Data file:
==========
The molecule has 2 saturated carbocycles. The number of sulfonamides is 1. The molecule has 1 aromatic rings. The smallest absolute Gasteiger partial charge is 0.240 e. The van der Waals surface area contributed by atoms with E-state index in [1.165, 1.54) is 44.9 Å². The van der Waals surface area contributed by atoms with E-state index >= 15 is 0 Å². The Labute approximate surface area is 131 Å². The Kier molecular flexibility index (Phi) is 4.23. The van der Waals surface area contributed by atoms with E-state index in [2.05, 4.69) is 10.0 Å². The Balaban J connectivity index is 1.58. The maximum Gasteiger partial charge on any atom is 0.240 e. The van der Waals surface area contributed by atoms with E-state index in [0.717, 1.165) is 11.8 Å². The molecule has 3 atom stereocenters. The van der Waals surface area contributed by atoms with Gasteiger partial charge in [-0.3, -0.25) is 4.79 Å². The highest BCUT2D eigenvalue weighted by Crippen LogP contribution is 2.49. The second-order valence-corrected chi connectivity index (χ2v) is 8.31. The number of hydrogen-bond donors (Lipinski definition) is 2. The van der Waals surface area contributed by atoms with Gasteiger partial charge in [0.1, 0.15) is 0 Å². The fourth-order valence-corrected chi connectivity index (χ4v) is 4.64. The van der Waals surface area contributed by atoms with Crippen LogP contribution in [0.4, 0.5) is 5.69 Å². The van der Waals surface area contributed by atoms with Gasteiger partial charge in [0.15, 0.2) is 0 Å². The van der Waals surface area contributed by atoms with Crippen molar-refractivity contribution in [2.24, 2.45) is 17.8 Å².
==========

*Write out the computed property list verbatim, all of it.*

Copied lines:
The molecule has 2 saturated carbocycles. The number of sulfonamides is 1. The molecule has 1 aromatic rings. The smallest absolute Gasteiger partial charge is 0.240 e. The van der Waals surface area contributed by atoms with E-state index in [1.165, 1.54) is 44.9 Å². The van der Waals surface area contributed by atoms with E-state index >= 15 is 0 Å². The Labute approximate surface area is 131 Å². The Kier molecular flexibility index (Phi) is 4.23. The van der Waals surface area contributed by atoms with E-state index in [2.05, 4.69) is 10.0 Å². The Balaban J connectivity index is 1.58. The maximum Gasteiger partial charge on any atom is 0.240 e. The van der Waals surface area contributed by atoms with E-state index in [0.717, 1.165) is 11.8 Å². The molecule has 3 atom stereocenters. The van der Waals surface area contributed by atoms with Gasteiger partial charge in [-0.3, -0.25) is 4.79 Å². The highest BCUT2D eigenvalue weighted by Crippen LogP contribution is 2.49. The second-order valence-corrected chi connectivity index (χ2v) is 8.31. The number of hydrogen-bond donors (Lipinski definition) is 2. The van der Waals surface area contributed by atoms with Gasteiger partial charge in [0.1, 0.15) is 0 Å². The fourth-order valence-corrected chi connectivity index (χ4v) is 4.64. The van der Waals surface area contributed by atoms with Crippen LogP contribution in [0.4, 0.5) is 5.69 Å². The van der Waals surface area contributed by atoms with Gasteiger partial charge in [0.15, 0.2) is 0 Å². The van der Waals surface area contributed by atoms with Crippen molar-refractivity contribution in [2.24, 2.45) is 17.8 Å².